What is a covenant? Is there a difference between the Abrahamic covenant and the Sinai covenant, or are they basically the same? What is the relationship between the old and new covenants? On this program the hosts reveal how the study of ancient near-eastern treaties helps us to better understand all the different covenants we find mentioned in the Scriptures (originally aired 05-15-05).
John the Baptist was the final prophet of the old covenant who came announcing to the nation of Israel that their time was about up. Like a prosecuting attorney, he came to announce that they had broken the terms of the Sinai covenant and that all the curses of the covenant mentioned throughout the Old Testament were about to come to pass. This is why he called them to repentance saying, “The axe is laid at the root of the tree” (Mt. 3:10). But in the midst of judgment, God remembered mercy. And this is why the very core of John’s message was to announce the “Lamb of God who takes away the sin of the world” (Jn 1:29, 36). “He must increase,” John said, “but I must decrease” (Jn. 3:30).Kim Riddlebarger
Introducing covenant theology
Author: Michael Horton
God of Promise unwinds the intricacies of covenant theology, making the complex surprisingly simple and accessible to every reader. With keen understanding, careful scholarship, and insight, Michael Horton leads all believers toward a deeper understanding of crucial covenant concepts.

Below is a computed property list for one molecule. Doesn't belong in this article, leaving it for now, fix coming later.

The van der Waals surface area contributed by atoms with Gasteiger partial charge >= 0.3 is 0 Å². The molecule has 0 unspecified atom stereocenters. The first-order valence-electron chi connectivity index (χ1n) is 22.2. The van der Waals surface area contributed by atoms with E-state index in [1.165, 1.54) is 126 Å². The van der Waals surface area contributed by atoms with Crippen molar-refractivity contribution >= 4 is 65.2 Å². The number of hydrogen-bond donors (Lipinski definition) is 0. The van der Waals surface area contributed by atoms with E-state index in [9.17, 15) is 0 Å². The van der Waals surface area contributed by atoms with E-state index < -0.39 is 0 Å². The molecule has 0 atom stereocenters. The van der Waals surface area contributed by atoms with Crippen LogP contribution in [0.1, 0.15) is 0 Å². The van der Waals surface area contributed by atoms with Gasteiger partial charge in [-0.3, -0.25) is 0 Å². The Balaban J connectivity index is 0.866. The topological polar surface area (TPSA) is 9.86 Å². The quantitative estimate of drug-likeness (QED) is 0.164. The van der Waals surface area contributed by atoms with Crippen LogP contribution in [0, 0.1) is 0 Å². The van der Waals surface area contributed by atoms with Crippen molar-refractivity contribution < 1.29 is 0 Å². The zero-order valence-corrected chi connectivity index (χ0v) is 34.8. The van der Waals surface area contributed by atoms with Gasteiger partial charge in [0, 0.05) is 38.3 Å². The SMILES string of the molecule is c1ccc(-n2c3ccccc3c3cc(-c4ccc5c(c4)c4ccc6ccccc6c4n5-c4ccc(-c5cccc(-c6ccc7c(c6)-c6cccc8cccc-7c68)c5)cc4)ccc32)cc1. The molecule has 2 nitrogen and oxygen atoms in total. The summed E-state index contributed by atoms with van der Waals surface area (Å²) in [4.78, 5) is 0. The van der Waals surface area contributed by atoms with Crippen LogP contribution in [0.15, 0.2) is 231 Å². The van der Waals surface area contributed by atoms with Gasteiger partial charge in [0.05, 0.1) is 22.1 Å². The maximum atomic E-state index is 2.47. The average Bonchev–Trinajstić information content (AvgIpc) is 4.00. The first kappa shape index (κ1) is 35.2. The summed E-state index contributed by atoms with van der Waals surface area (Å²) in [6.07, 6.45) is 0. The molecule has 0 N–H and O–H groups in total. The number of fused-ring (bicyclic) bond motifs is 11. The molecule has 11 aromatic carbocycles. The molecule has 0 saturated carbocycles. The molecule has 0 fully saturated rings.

Covenant and Salvation
Author: Michael Horton
Following Covenant and Eschatology and Lord and Servant, this concluding volume of a four-part series examines Christian salvation from the perspective of covenant theology. In Covenant and Salvation, Michael Horton surveys law and gospel, union with Christ, and justification and theosis, conversing with both classical and contemporary viewpoints.
The structure of Biblical Authority
Author: Meredith Kline
Meredith Kline continues investigating ancient Near Eastern treaties and their relevance to theology with this study on the doctrine of the Word. He presents a collection of articles about the canonicity of Scripture, primarily of the Old Testament. Kline also suggest some extensions of the main theses into the New Testament. He reexamines the formal character of Scripture as such, and asks the central question, “What is the Bible?” He presents a somewhat distinctive answer here, in line with the new direction taken in the formulation of biblical canonicity.